## SRN – Bayesian regret of Thompson Sampling

Hello 2021! This is my second Sunday Reading Notes post of the year. This week I have the chance of reading about Thompson Sampling, a topic I have been interested in since 2018. The paper “On Thompson Sampling for Smoother-than-Lipschitz Bandits” by Grant and Leslie, from Lancaster University, concerns the bounds on the regret for Thompson Sampling for continuum bandits. The regret bound is in terms of eluder dimension and ball-width function of the function class $\mathcal{F}$ of the reward function $f$.

Both eluder dimension and ball-width function are new concepts to me. I was able to read more about them in Russo and Roy (2014) and was intrigued by the concept of $\epsilon$-eluder dimension, which is a measure of complexity of a set of functions. An action $a$ is independent of actions $\{a_1,\ldots,a_n\}$ with respect to $\mathcal{F}$ if we can find two functions in $\mathcal{F}$ can have similar function values at $\{a_1,\ldots,a_n\}$ but very different function values at $a$. Based on this notion of $\epsilon$-independence, we can define the notion of $\epsilon$-eluder dimension in a similar fashion to how we define dimension based on linear independence in linear algebra.

A key assumption of this framework is that the model is well-specified. The true reward function $f$ is not only included in the function class $\mathcal{F}$, but also a sample from the posterior distribution $p_0$. Being a Bayesian statistician, I am naturally curious about the ‘miss-specified’ case. Will the regret bound decompose in terms of distance from $f$ to $\mathcal{F}$ and complexity of $\mathcal{F}$. Is the analysis feasible and what techniques should we use?

Reference:

Grant, J. & Leslie, D.. (2020). On Thompson Sampling for Smoother-than-Lipschitz Bandits. Proceedings of the Twenty Third International Conference on Artificial Intelligence and Statistics, in Proceedings of Machine Learning Research 108:2612-2622

Russo, D., & Van Roy, B. (2014). Learning to optimize via posterior sampling. Mathematics of Operations Research39(4), 1221-1243.

## SRN – Racing Thompson by Zhou et al.

While browsing the accepted papers list of ICML 2018, I discovered this paper ‘Racing Thompson: an Efficient Algorithm for Thompson Sampling with Non-conjugate Priors‘ by Zhou, Zhu, and Zhuo. Thompson sampling is a popular algorithm for exploration-exploitation tradeoff problems and is also known as Bayesian bandits. I decided to write my Sunday Reading Notes post on this paper because have been interested in the exploration-exploitation tradeoff for a while and explored this topic through Bayesian optimization and my WSDM’19 paper on sequential A/B testing.

Suppose we want to identify the best arm among $K$ arms and we have some prior knowledge about their rewards $\mu \sim \pi.$ Thompson sampling (TS) balances exploring unexplored arms getting rewards from arms already yielding high rewards by choosing the $k$th arm according to its the posterior probability of being the optimal arm $P_{it} = \pi\left( \mu_i = \max_j \mu_j \right).$ The computational challenge is to compute the probabilities $P_{it}$. Because TS is often used as an online algorithm, efficient calculation of the posterior probabilities is very important. In the conjugate prior case, this calculation is done in $O(K)$. With non-conjugate priors, I have seen in the literature that people using Markov Chain Monte Carlo (MCMC) and sequential Monte Carlo (SMC). The authors recognize this probability as an expectation and propose to use an Importance Sampling (IS) step combined with Gumbel-Max trick, which transforms the sampling problem to an optimization problem, to sample $k$ at time $k$ according to probabilities $\pi\left( \mu_i = \max_j \mu_j \right) = \mathbb{E}_{\mu\sim \pi(\cdot|X(1:t))}\left[\mathbb{I}[\mu_k = \max_j {\mu_j}] \right] = \mathbb{E}_{\mu\sim B_t}\left[\mathbb{I}[\mu_k = \max_j {\mu_j}] \frac{\pi(\mu|X(1:t)}{B_t(\mu}\right].$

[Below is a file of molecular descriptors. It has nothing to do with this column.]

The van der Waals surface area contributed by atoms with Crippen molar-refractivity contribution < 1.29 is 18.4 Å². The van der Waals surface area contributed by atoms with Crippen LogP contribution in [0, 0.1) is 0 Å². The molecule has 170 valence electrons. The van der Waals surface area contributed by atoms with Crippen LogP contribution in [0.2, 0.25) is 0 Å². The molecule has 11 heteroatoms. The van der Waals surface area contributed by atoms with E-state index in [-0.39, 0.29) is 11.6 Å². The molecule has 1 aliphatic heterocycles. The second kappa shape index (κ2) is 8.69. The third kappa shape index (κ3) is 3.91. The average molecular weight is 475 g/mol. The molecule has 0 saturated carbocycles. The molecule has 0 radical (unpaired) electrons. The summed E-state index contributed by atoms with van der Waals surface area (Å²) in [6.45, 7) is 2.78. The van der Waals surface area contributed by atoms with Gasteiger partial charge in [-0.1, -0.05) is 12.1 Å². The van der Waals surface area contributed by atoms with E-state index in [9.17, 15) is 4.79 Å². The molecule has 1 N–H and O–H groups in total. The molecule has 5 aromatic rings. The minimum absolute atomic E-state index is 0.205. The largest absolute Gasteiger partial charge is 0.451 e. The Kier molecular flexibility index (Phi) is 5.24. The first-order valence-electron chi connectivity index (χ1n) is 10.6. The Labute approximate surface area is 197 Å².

The benefits of this IS step comes from flexibility to choose $B_t$ at each time step and also the authors leveraged the stopping rule of racing algorithms to deterime the number of IS samples needed to approximate the expectation.

The resulting algorithm, which combines benefits from Importance Sampling, Gumble-Max trick, and the racing algorithm, is proved to be $(\delta,\sigma)-$PAC, which is asymptotic good in the sense the total variance distance between the true value $P_{it}$ and its estimate converges to zero.

What I find very interesting from the regret analysis section is the fact that the racing TS in this paper can provide much lower regret compared to Thompson sampling and prior-swapping (PS) even though it uses much few particles than SMC and PS. It is not intuitive to me why this should happen. But upon a little further investigation, I found that the priors used for TS and PS & Racing are different in both plots. For ease of implementation, the authors have chosen a conjugate prior for TS. This leaves me wondering what the results would be if we were to use MCMC or SMC with more particles as the baseline for the regret analysis.